July 26, 2013 at 1:00 am

Bob Wojnowski

Lions' Jim Schwartz knows job is at stake if team falters

Allen Park — Jim Schwartz studies numbers and appreciates how important they are. So surely he recognizes the daunting figures as he enters his fifth season as Lions coach.

He’s 22-42 here, and if he doesn’t show drastic improvement, his job is in jeopardy. No one has said that publicly, and nobody has declared a playoffs-or-bust mandate. But Schwartz is a smart guy who knows how the league works. His Inheritance Tax — taking over the worst team in football — has expired, and it’s completely fair to demand more now.

That’s the harsh reality as the Lions open training camp today. The good news is, Schwartz sounds like he has the means (and the players) to fight back.

“I’m the most confident I’ve been in my four years here as a head coach,” Schwartz said Thursday. “We’re confident in our players, we’re confident in our system. Everybody’s optimistic right now, all 32 coaches, but I think the thing that’s different with us is, we have tangible reasons to be optimistic — some of the players we got back from injury, some of the players we added, some of the lessons we learned.”

If a losing season was all about learning lessons, the Lions would be the smartest team in football. Schwartz admitted to being humbled by the 4-12 collapse last season, and if you know him, that admission was approximately as painful as passing a kidney stone.

But this wasn’t a pained, defensive Schwartz lamenting last year’s off-field troubles and on-field woes. It was a laser-determined Schwartz, with less talk about long-term plans and more talk about what has to happen now, with a roster upgraded in key areas. His optimism starts with the Matthew Stafford-Calvin Johnson combo and includes a productive offseason that landed free agents Reggie Bush, Glover Quin and Israel Idonije, and rookie pass rusher Ezekiel Ansah.

An important season

The Lions lost eight games last year by seven points or fewer, suggesting they’re not so far from their 10-6 playoff team. Schwartz isn’t dodging the importance of this season — his contract runs through 2015 — despite the Ford family’s renowned patience. Of the 10 NFL teams with the worst records last season, the Lions were the only one that didn’t dismiss their coach or front office.

“As coaches, we’re used to that kind of scrutiny,” Schwartz said. “It’s stuff that media and fans and other people talk about, but it doesn’t affect at all how we go about our daily business.”

For the ultra-confident Schwartz, 47, this is a glimpse at his own coaching mortality, perhaps symbolized by the increasing gray in his hair. Maybe he still hears the words of vice chairman Bill Ford Jr. earlier this year, when he offered conditional support.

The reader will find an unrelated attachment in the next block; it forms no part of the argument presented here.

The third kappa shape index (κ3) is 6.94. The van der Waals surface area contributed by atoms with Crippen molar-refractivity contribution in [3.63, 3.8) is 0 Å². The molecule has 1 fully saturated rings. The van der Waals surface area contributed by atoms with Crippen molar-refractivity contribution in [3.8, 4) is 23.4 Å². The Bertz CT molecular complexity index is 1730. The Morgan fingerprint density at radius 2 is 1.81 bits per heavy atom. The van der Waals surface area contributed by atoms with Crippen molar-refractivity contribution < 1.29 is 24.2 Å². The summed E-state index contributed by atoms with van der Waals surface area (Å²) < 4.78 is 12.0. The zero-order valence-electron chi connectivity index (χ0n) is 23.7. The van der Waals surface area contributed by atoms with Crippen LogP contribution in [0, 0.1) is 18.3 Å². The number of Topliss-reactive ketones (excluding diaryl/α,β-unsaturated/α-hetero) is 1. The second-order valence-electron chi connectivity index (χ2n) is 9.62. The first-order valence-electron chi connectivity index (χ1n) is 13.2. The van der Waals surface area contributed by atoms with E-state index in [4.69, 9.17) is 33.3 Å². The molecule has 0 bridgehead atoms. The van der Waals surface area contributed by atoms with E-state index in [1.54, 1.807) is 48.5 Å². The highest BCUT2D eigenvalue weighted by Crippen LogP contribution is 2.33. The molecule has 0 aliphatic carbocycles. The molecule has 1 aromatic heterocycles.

“I think Jim would be the first to admit there have been times where he’s learned on the job,” Ford Jr. said. “But I think he’s a very, very good coach.”

The perception has been that Schwartz and general manager Martin Mayhew are linked because they took over at the same time (although Mayhew was in the organization under Matt Millen). Owner William Clay Ford Sr. has not publicly addressed job security, but Ford Jr. was very supportive of Mayhew. There also were national reports of a rift between Schwartz and Mayhew, brushed aside by both parties.

Defense must improve

A turnaround by the Lions looks possible but it’s unclear how dramatic it can be, especially with unproven players vying for three offensive line spots. The truth is, a bounce-back has to happen where Schwartz was supposed to make it happen — on defense. He built a sterling reputation in eight years as the Titans defensive coordinator, but in four seasons here, the Lions have finished 32nd, 21st, 23rd and 13th in yards allowed.

They lost their final eight games last season in every way imaginable, including the occasional coaching blunder, such as Schwartz’s infamous referee challenge that gave the Texans a touchdown. They also lost because their defense steadfastly refused to make big plays. In the playoff season of 2011, the Lions forced 34 turnovers and scored seven defensive touchdowns. Last season, they forced 17 turnovers and scored no defensive touchdowns.

That’s an astonishing dropoff, heaping the pressure on Schwartz and defensive coordinator Gunther Cunningham. They’ve picked up help — Quin was a prize, and could form a terrific tandem at safety if Louis Delmas ever stays healthy. Ndamukong Suh should rebound in a big way, and creates a fearsome twosome with Nick Fairley. Ansah was drafted not for the future, but to crack quarterbacks immediately.

The long-maligned secondary should be better, with Chris Houston and a batch of decent cornerbacks. The upgrades had better work, because the only way the Lions will win consistently is with a staunch defense. It was the reason Schwartz was brought here, and five years later, he’s chastened but not beaten.

“I think (last season) was humbling for me personally,” Schwartz said. “I think it was humbling for the team.”

I still think Schwartz could be a good coach, but the reasons for doubt have grown. Only a few numbers matter now, and he knows which ones.


Lions head coach Jim Schwartz, here talking with referees during the team's minicamp in June, is aware this is a pivotal season in his tenure. / Daniel Mears/Detroit News
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